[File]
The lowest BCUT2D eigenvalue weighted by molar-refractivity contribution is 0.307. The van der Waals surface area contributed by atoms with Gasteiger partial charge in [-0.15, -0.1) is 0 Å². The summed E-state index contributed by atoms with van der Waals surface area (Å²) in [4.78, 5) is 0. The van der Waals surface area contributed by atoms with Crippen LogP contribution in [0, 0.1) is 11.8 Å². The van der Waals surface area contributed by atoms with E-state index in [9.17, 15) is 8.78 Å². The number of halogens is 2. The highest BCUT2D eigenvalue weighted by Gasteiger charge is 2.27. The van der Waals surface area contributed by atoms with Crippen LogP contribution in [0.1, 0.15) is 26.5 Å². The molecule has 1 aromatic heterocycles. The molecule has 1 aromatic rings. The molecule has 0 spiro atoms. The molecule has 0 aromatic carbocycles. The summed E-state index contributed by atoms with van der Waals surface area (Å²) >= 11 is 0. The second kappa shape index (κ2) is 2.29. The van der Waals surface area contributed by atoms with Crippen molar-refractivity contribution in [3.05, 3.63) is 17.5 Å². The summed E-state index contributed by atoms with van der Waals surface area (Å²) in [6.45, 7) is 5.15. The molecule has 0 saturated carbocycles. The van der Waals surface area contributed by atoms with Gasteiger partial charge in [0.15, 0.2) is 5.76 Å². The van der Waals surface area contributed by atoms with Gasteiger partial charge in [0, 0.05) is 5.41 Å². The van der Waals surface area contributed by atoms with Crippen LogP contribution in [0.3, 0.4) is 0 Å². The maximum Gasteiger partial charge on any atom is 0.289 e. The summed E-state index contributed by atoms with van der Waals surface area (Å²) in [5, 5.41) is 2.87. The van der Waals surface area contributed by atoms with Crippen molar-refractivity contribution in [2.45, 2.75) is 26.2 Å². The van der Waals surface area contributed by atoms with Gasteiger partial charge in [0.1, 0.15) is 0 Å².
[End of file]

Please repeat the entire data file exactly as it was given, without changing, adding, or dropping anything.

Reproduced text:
The lowest BCUT2D eigenvalue weighted by molar-refractivity contribution is 0.307. The van der Waals surface area contributed by atoms with Gasteiger partial charge in [-0.15, -0.1) is 0 Å². The summed E-state index contributed by atoms with van der Waals surface area (Å²) in [4.78, 5) is 0. The van der Waals surface area contributed by atoms with Crippen LogP contribution in [0, 0.1) is 11.8 Å². The van der Waals surface area contributed by atoms with E-state index in [9.17, 15) is 8.78 Å². The number of halogens is 2. The highest BCUT2D eigenvalue weighted by Gasteiger charge is 2.27. The van der Waals surface area contributed by atoms with Crippen LogP contribution in [0.1, 0.15) is 26.5 Å². The molecule has 1 aromatic heterocycles. The molecule has 1 aromatic rings. The molecule has 0 spiro atoms. The molecule has 0 aromatic carbocycles. The summed E-state index contributed by atoms with van der Waals surface area (Å²) >= 11 is 0. The second kappa shape index (κ2) is 2.29. The van der Waals surface area contributed by atoms with Crippen molar-refractivity contribution in [3.05, 3.63) is 17.5 Å². The summed E-state index contributed by atoms with van der Waals surface area (Å²) in [6.45, 7) is 5.15. The molecule has 0 saturated carbocycles. The van der Waals surface area contributed by atoms with Gasteiger partial charge in [0.15, 0.2) is 5.76 Å². The van der Waals surface area contributed by atoms with Gasteiger partial charge in [0, 0.05) is 5.41 Å². The van der Waals surface area contributed by atoms with Crippen LogP contribution in [0.3, 0.4) is 0 Å². The maximum Gasteiger partial charge on any atom is 0.289 e. The summed E-state index contributed by atoms with van der Waals surface area (Å²) in [5, 5.41) is 2.87. The van der Waals surface area contributed by atoms with Crippen molar-refractivity contribution in [2.45, 2.75) is 26.2 Å². The van der Waals surface area contributed by atoms with Gasteiger partial charge in [0.1, 0.15) is 0 Å².